Saturday, January 12, 2013

Friday in Kolkata

I am afraid I am hitting an overload wall...

After a very social dinner Thursday, I slept until 8:15 Friday morning. It was wonderful. Breakfast was tea and toast because lunch was to be huge. We started the morning by walking right next door (thus the hotel name - Hotel Heaven) to the Mother House where Mother Theresa lived here in Kolkata until her death in 1997. I didn't know much of the details of Mother Theresa's ministry, and was surprised by the emotional impact of visiting this place. Her room has been preserved and can be viewed. The sisters still operate out of this location, and they milled about in their distinctive white saris. A novice did laundry in the courtyard. life hummed along. the poor were received as were the tourists. There is space dedicated to her tomb and a very simple exhibit that tells her life story and describes her ministry to the poor. I definitely want to read more. I spent a few moments in silence at her tomb and left petitions for daily mass. It is amazing to consider the impact of her ministry and the overwhelming simplicity of her own life.

From there we turned again to contrasts and went shopping at a higher end shop that caters to more western tastes. They had beautiful silks and cottons but I managed to walk away. I struggle with what to bring back from this adventure. Here, looking at the beautiful colors and styles, it is easy to get swept up in wanting "that" look. At the same time, I know I probably won't wear these clothes at home. Then there is the matter of being surrounded by poverty. But we headed to a mall next. Like a real mall. With some stores we would see in the states, others that were new to us. At Sathi's recommendation, I did some shopping in a store called Anokhi - I would describe it as Ann Taylor for India minus the high prices - beautiful coordinating collections of cotton, silk and wool with both traditional and westernized styles.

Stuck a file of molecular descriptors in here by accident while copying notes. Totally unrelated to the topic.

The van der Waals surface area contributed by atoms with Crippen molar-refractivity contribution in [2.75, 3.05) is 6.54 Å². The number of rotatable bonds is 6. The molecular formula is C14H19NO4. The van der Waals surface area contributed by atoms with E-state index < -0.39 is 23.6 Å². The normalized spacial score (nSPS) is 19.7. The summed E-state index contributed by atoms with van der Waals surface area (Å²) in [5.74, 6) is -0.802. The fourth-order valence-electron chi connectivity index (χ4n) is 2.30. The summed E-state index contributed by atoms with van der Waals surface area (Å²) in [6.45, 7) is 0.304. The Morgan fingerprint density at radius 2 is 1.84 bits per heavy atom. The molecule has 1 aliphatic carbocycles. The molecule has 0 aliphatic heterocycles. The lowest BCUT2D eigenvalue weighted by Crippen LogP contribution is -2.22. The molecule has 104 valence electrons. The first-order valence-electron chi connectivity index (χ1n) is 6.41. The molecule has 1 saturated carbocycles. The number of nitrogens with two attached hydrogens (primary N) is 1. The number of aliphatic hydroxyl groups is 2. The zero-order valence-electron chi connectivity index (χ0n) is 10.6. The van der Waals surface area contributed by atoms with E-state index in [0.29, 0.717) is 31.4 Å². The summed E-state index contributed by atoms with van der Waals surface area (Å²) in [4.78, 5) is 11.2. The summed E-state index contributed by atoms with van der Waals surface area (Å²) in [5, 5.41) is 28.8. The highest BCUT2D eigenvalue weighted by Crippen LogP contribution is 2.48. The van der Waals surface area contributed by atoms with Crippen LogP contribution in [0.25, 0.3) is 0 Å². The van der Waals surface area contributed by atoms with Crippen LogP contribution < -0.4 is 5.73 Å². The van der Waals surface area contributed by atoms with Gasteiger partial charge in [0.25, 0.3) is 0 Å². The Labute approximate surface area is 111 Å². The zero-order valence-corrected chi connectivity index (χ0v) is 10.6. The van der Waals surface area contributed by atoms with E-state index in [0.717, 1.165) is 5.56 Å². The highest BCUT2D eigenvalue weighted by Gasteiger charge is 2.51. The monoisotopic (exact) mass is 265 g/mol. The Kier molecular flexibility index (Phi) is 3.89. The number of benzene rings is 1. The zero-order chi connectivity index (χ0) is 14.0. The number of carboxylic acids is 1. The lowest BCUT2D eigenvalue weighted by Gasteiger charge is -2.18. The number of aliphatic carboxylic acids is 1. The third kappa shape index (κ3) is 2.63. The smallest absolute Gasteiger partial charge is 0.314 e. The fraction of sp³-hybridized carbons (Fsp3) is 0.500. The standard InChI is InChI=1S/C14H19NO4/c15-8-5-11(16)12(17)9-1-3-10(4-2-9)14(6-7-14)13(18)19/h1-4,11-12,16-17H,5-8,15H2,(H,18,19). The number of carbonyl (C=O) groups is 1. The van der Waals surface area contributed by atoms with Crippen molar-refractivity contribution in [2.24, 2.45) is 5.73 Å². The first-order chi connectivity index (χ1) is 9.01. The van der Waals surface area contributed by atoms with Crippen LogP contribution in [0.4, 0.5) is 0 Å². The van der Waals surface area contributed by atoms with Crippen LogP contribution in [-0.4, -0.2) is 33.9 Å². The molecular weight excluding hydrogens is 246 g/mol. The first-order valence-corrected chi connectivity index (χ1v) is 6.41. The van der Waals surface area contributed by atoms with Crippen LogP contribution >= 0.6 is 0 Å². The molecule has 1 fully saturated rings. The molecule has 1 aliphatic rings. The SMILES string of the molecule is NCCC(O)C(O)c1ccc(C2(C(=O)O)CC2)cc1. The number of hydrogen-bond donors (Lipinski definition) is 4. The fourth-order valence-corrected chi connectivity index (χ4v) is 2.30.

Then came lunch at Kewpie's, a restaurant known for its Bengali cuisine. The owner, a woman, is a well-known food writer in India. She greeted us and told us a bit about our meal. We were then overwhelmed by about 15 different small plates, from vegetarian to fish and prawns, to mutton. It was splendid. Dessert was a yogurt concoction that was wonderful. Everything was served in clay dishes which are disposable...they go in the landfill and decompose. Their production provides work for people, and they have minimal environmental impact - an interesting functional symbiosis that rejects technology and profit margin in favor of a greater good. Small plates were the order...tastes versus mass consumption. Oh...and the meal is designed to enhance digestion in the cultural understanding, so we started with a mango drink which was redolent with cumin or coriander, slightly salty and tangy. Not everyone's taste, but I enjoyed the small serving. It would make a fantastic cocktail. Actually, there are a lot of beverages here that would make great cocktails. Perhaps more about that in a later post.

After lunch we headed to an NGO named Swayam that did advocacy and services around violence against women and girls. The director, a woman named Anu, was charismatic and articulate. We asked about her background and her faith and what sustained her. She doesn't profess to be a believer in any tradition; her sense is strongly rooted in treating people well. She said she was pretty sure that if there is a higher power, whatever it is named, that power will probably be pleased that she served others. I am pondering the energy we put into being Christian versus being Christ-like. Here in India we are meeting people committed to serving the full range if humanity out of a strong sense that the world is a better place when we all serve those in need. I know this, I believe this, and it seems critical to discern the religiosity that sometimes gets in the way.

Next stop was supposed to be the Kali Temple. However January 14 is a big Hindi holiday, and crowds build as the holiday approaches. The place was NUTS. It is the only place that has felt unsafe to this point. They do animal sacrifices in the evenings, and people were queued up outside in mazes of bamboo fencing. There were people offering to assure us safe and quick entry. There were armed guards at the temple grounded entrances. Vendors sold icons, sweets, beads, bangles, various altar pieces. The crowd was loud and pushy. We decided to bypass the line and head to one more spot -New Market, a local bazaar. This was another unique experience - hustlers hustling, spices next to fabric next to housewares next to technology next to cosmetics. Oh...and rats. Are rats also revered? We've seen an amazing number of animals in the streets - cows, goats, dogs, cats, pigs...rats in the market were a first.

It was a full day. We are safe and well.

Namaste.



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